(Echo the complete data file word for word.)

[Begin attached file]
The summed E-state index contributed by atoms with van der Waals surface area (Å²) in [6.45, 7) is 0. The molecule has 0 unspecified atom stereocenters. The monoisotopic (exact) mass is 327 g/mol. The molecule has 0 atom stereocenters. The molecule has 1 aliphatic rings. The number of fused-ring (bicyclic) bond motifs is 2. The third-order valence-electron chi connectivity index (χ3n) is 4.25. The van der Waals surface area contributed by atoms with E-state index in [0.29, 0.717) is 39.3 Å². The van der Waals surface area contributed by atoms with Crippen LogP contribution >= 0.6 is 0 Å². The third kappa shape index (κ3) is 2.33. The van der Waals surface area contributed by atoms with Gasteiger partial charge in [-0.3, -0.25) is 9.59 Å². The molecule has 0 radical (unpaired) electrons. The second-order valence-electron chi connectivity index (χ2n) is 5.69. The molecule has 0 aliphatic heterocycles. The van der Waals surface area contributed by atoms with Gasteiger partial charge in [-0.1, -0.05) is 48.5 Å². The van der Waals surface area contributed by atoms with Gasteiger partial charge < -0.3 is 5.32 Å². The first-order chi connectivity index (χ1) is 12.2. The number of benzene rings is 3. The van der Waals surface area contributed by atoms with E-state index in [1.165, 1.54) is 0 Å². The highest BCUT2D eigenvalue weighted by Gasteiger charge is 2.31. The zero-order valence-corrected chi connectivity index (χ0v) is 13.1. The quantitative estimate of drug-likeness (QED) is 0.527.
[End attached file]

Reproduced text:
The summed E-state index contributed by atoms with van der Waals surface area (Å²) in [6.45, 7) is 0. The molecule has 0 unspecified atom stereocenters. The monoisotopic (exact) mass is 327 g/mol. The molecule has 0 atom stereocenters. The molecule has 1 aliphatic rings. The number of fused-ring (bicyclic) bond motifs is 2. The third-order valence-electron chi connectivity index (χ3n) is 4.25. The van der Waals surface area contributed by atoms with E-state index in [0.29, 0.717) is 39.3 Å². The van der Waals surface area contributed by atoms with Crippen LogP contribution >= 0.6 is 0 Å². The third kappa shape index (κ3) is 2.33. The van der Waals surface area contributed by atoms with Gasteiger partial charge in [-0.3, -0.25) is 9.59 Å². The molecule has 0 radical (unpaired) electrons. The second-order valence-electron chi connectivity index (χ2n) is 5.69. The molecule has 0 aliphatic heterocycles. The van der Waals surface area contributed by atoms with Gasteiger partial charge in [-0.1, -0.05) is 48.5 Å². The van der Waals surface area contributed by atoms with Gasteiger partial charge < -0.3 is 5.32 Å². The first-order chi connectivity index (χ1) is 12.2. The number of benzene rings is 3. The van der Waals surface area contributed by atoms with E-state index in [1.165, 1.54) is 0 Å². The highest BCUT2D eigenvalue weighted by Gasteiger charge is 2.31. The zero-order valence-corrected chi connectivity index (χ0v) is 13.1. The quantitative estimate of drug-likeness (QED) is 0.527.